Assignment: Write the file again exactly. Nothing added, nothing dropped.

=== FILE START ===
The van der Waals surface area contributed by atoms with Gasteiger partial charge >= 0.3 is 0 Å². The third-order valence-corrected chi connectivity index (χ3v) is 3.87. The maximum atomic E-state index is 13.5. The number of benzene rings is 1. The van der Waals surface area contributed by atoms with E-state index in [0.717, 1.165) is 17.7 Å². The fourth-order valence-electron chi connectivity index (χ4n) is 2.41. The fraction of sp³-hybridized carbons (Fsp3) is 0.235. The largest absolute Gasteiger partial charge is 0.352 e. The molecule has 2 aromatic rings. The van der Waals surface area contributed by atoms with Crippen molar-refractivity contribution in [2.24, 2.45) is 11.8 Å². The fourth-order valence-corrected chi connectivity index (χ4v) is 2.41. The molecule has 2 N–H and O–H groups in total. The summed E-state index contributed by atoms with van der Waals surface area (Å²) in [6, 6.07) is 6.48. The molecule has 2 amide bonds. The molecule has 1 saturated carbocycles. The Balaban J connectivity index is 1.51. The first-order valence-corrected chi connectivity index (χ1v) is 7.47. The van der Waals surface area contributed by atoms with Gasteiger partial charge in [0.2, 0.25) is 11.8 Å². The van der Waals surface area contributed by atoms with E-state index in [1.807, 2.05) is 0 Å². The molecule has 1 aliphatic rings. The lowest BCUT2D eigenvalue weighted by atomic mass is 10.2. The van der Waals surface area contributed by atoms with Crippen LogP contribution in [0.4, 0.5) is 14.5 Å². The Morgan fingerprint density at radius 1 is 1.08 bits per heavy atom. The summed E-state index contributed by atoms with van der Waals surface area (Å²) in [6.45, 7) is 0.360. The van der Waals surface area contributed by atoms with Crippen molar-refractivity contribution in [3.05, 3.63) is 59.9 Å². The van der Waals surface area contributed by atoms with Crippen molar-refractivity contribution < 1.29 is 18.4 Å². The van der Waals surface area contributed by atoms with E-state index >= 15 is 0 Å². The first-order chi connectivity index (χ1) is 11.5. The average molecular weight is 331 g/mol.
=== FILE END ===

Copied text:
The van der Waals surface area contributed by atoms with Gasteiger partial charge >= 0.3 is 0 Å². The third-order valence-corrected chi connectivity index (χ3v) is 3.87. The maximum atomic E-state index is 13.5. The number of benzene rings is 1. The van der Waals surface area contributed by atoms with E-state index in [0.717, 1.165) is 17.7 Å². The fourth-order valence-electron chi connectivity index (χ4n) is 2.41. The fraction of sp³-hybridized carbons (Fsp3) is 0.235. The largest absolute Gasteiger partial charge is 0.352 e. The molecule has 2 aromatic rings. The van der Waals surface area contributed by atoms with Crippen molar-refractivity contribution in [2.24, 2.45) is 11.8 Å². The fourth-order valence-corrected chi connectivity index (χ4v) is 2.41. The molecule has 2 N–H and O–H groups in total. The summed E-state index contributed by atoms with van der Waals surface area (Å²) in [6, 6.07) is 6.48. The molecule has 2 amide bonds. The molecule has 1 saturated carbocycles. The Balaban J connectivity index is 1.51. The first-order valence-corrected chi connectivity index (χ1v) is 7.47. The van der Waals surface area contributed by atoms with Gasteiger partial charge in [0.2, 0.25) is 11.8 Å². The van der Waals surface area contributed by atoms with E-state index in [1.807, 2.05) is 0 Å². The molecule has 1 aliphatic rings. The lowest BCUT2D eigenvalue weighted by atomic mass is 10.2. The van der Waals surface area contributed by atoms with Crippen LogP contribution in [0.4, 0.5) is 14.5 Å². The Morgan fingerprint density at radius 1 is 1.08 bits per heavy atom. The summed E-state index contributed by atoms with van der Waals surface area (Å²) in [6.45, 7) is 0.360. The van der Waals surface area contributed by atoms with Crippen molar-refractivity contribution in [3.05, 3.63) is 59.9 Å². The van der Waals surface area contributed by atoms with Crippen molar-refractivity contribution < 1.29 is 18.4 Å². The van der Waals surface area contributed by atoms with E-state index >= 15 is 0 Å². The first-order chi connectivity index (χ1) is 11.5. The average molecular weight is 331 g/mol.